Several common points can be recognized in this literature review. The first is that there does not seem to be a significant difference in following one diet over another in either weight loss or healthcare benefits. Granted, in some cases the low-carbohydrate diet does appear to lead to better results in the first several months, but these results do not last a long period of time for varying reasons. Secondly, adherence seems to play an important role in the diet's success. As was stated, adherence may be even more important than the diet itself. Third, people have varying physiological and lifestyle needs that impact their diets; these need to be taken into consideration when determining which diet will be best for them to follow. For example, Shai (2008) et al. found that Mediterranean and low-carbohydrate diets may be effective alternatives to low-fat diets, but personal preferences and metabolic considerations may affect individualized tailoring of dietary interventions. It would be of interest to look at studies where the dieter and a healthcare provider together decided which diet would be best to follow based on certain criteria to see if there was greater adherence with greater acceptance and thus more productive results for the long-term. It would also be interesting to study those individuals who have remained on a diet for over three years to see if there are some diets that are better for the long-term, or if such long-term dieting is also based on the person's individual needs.


Numerous studies have been conducted by adherents of different forms of dieting. Supporters of the low-carbohydrate diet can point to the research that shows a greater weight loss in the first several months and some healthcare benefits. On the other hand, those who do not support the Atkins'-type diet point to studies where the benefits of the low carbohydrate diets decrease over time or specific health issues that may arise when remaining on a high-fat diet for too long of time. Everyone should agree that the amount of money spent on diets is prohibitive, especially when most do not work. The money could be better spent on a well-balance meal with the FDA approved food groups and an enjoyable exercise program a few times a week.


Dansinger, ML, Gleason, J., Griffith, J.L., Selker, H.P., & Schaefer, E.J. (2005) Comparison of the Atkins, Ornish, Weight Watchers, and Zone Diets for Weight Loss and Heart Disease Risk Reduction. A Randomized Trial JAMA. 293:43-53.

Hellmich, N. Success of Atkins diet is in the calories. USA Today

Foster, G.D. et al. (2003) A multicenter, randomized, controlled trial of a low-carbohydrate diet for obesity. New England Journal of Medicine 348:2082-2090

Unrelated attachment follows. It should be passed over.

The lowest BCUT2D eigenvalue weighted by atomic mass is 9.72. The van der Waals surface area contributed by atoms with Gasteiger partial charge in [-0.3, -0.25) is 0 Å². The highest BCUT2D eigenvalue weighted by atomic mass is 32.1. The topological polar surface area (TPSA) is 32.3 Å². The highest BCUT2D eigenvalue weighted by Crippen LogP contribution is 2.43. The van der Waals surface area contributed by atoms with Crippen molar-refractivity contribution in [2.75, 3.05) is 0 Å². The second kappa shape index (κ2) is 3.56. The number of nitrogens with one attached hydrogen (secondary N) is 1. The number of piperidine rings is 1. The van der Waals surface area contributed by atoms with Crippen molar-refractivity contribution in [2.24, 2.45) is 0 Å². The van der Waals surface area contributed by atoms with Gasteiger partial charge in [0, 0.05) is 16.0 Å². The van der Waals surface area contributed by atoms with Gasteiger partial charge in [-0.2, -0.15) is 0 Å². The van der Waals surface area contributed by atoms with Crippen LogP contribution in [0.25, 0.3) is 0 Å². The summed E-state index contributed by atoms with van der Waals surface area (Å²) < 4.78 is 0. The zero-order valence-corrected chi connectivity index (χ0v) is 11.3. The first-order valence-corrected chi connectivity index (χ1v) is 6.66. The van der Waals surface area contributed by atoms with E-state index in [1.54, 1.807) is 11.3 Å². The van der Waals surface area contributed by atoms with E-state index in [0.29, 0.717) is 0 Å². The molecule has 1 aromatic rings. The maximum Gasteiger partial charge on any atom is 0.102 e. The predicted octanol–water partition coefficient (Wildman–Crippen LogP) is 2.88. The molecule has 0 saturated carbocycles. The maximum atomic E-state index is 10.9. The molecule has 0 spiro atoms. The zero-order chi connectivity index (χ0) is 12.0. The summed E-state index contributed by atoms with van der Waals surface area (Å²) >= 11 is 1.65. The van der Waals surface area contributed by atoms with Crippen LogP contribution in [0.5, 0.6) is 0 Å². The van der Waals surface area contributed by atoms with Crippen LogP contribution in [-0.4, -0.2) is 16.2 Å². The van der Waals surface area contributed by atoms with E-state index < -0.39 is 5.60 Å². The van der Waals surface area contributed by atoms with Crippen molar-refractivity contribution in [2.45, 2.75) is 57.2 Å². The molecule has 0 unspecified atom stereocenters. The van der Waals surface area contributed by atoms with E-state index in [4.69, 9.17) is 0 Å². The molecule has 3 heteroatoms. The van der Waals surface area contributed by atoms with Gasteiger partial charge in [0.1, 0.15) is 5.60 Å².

Lecture material from course.

Miller, B.V. et al. (2000) Effects of a low carbohydrate, high protein diet on renal function. Obesity Research 8: 82S

Nordmann, A.J., et al. (2008) Weight Loss with a Low-Carbohydrate, Mediterranean, or Low-Fat Diet N. Engl J. Med 2008; 359:229-241

Sawyer, L. & Gayle, E.A.M. (2008). Diet, delusion and diabetes. Diabetologia. 52.1, 1-7

Shai, I. et al. (2006) A Meta-analysis of Randomized Controlled Trials Arch Intern Med: 285-293.

Stern, L. et al. (2004)., 'The effects of low-carbohydrate vs. conventional weight loss diets in severely obese adults: one-year follow-up of a randomized trial', Ann Intern Med 140: 778-85

World Health Organization (2010) Obesity and Overweight. 18 October 2010

Iris Shai, R.D., Ph.D., Dan Schwarzfuchs, M.D., Yaakov Henkin, M.D., Danit R. Shahar, R.D., Ph.D., Shula Witkow, R.D., M.P.H., Ilana Greenberg, R.D., M.P.H., Rachel Golan, R.D., M.P.H., Drora Fraser, Ph.D., Arkady Bolotin, Ph.D., Hilel Vardi, M.Sc., Osnat Tangi-Rozental, B.A., Rachel Zuk-Ramot, R.N., Benjamin Sarusi, M.Sc., Dov Brickner, M.D., Ziva Schwartz, M.D., Einat Sheiner, M.D., Rachel Marko, M.Sc., Esther Katorza, M.Sc., Joachim Thiery, M.D., Georg Martin Fiedler, M.D., Matthias Bluher, M.D., Michael Stumvoll, M.D., and Meir J. Stampfer, M.D., Dr. P.H. For the Dietary Intervention Randomized Controlled Trial (DIRECT) Group

Effects of Low-Carbohydrate vs. Low-Fat Diets on Weight Loss and Cardiovascular Risk Factors

Dietary energy density in the treatment of obesity: a year-long trial comparing 2 weight-loss diets1_3

Julia A Ello-Martin, Liane S. Roe, Jenny H. Ledikwe, Amanda M. Beach, and Barbara J. Rolls


Background: Consuming foods low in energy density (kcal/g) decreases energy intake over several days, but the effectiveness of this

Comparison of the Atkins, Ornish, Weight

Watchers, and Zone Diets for Weight Loss

and Heart Disease Risk Reduction

A Randomized Trial

Michael L. Dansinger, MD

Joi Augustin Gleason, MS, RD